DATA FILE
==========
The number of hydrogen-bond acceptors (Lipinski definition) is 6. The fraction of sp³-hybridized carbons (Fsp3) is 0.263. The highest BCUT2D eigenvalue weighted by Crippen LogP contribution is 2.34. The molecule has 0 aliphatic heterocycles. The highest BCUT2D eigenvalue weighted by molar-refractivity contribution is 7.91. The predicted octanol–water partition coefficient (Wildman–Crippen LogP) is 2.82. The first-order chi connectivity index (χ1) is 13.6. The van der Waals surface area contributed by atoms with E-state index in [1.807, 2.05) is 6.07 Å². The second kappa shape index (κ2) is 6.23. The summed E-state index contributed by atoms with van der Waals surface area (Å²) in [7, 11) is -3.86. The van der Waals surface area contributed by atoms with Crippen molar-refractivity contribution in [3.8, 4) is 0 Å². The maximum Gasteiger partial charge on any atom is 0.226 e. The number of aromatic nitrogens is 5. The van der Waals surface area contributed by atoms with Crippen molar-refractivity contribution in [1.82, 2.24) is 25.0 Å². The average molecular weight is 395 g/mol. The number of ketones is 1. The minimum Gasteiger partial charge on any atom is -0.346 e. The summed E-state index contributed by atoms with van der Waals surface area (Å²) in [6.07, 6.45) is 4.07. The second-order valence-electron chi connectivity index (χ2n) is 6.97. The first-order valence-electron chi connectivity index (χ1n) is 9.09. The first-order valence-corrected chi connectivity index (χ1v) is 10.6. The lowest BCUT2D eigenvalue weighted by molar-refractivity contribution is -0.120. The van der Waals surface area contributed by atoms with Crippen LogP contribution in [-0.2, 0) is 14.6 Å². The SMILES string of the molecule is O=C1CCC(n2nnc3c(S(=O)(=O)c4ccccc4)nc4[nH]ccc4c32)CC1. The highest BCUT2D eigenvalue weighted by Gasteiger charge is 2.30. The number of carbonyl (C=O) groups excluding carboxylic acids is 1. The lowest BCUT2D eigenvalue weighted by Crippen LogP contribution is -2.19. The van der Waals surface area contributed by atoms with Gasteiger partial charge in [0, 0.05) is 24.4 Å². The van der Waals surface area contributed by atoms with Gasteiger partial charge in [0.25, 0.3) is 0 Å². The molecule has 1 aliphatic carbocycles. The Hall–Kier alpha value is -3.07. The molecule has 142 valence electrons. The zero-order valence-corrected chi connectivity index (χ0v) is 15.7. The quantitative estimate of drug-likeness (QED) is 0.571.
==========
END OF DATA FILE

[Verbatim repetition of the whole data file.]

The number of hydrogen-bond acceptors (Lipinski definition) is 6. The fraction of sp³-hybridized carbons (Fsp3) is 0.263. The highest BCUT2D eigenvalue weighted by Crippen LogP contribution is 2.34. The molecule has 0 aliphatic heterocycles. The highest BCUT2D eigenvalue weighted by molar-refractivity contribution is 7.91. The predicted octanol–water partition coefficient (Wildman–Crippen LogP) is 2.82. The first-order chi connectivity index (χ1) is 13.6. The van der Waals surface area contributed by atoms with E-state index in [1.807, 2.05) is 6.07 Å². The second kappa shape index (κ2) is 6.23. The summed E-state index contributed by atoms with van der Waals surface area (Å²) in [7, 11) is -3.86. The van der Waals surface area contributed by atoms with Crippen molar-refractivity contribution in [3.8, 4) is 0 Å². The maximum Gasteiger partial charge on any atom is 0.226 e. The number of aromatic nitrogens is 5. The van der Waals surface area contributed by atoms with Crippen molar-refractivity contribution in [1.82, 2.24) is 25.0 Å². The average molecular weight is 395 g/mol. The number of ketones is 1. The minimum Gasteiger partial charge on any atom is -0.346 e. The summed E-state index contributed by atoms with van der Waals surface area (Å²) in [6.07, 6.45) is 4.07. The second-order valence-electron chi connectivity index (χ2n) is 6.97. The first-order valence-electron chi connectivity index (χ1n) is 9.09. The first-order valence-corrected chi connectivity index (χ1v) is 10.6. The lowest BCUT2D eigenvalue weighted by molar-refractivity contribution is -0.120. The van der Waals surface area contributed by atoms with Crippen LogP contribution in [-0.2, 0) is 14.6 Å². The SMILES string of the molecule is O=C1CCC(n2nnc3c(S(=O)(=O)c4ccccc4)nc4[nH]ccc4c32)CC1. The highest BCUT2D eigenvalue weighted by Gasteiger charge is 2.30. The number of carbonyl (C=O) groups excluding carboxylic acids is 1. The lowest BCUT2D eigenvalue weighted by Crippen LogP contribution is -2.19. The van der Waals surface area contributed by atoms with Gasteiger partial charge in [0, 0.05) is 24.4 Å². The van der Waals surface area contributed by atoms with Gasteiger partial charge in [0.25, 0.3) is 0 Å². The molecule has 1 aliphatic carbocycles. The Hall–Kier alpha value is -3.07. The molecule has 142 valence electrons. The zero-order valence-corrected chi connectivity index (χ0v) is 15.7. The quantitative estimate of drug-likeness (QED) is 0.571.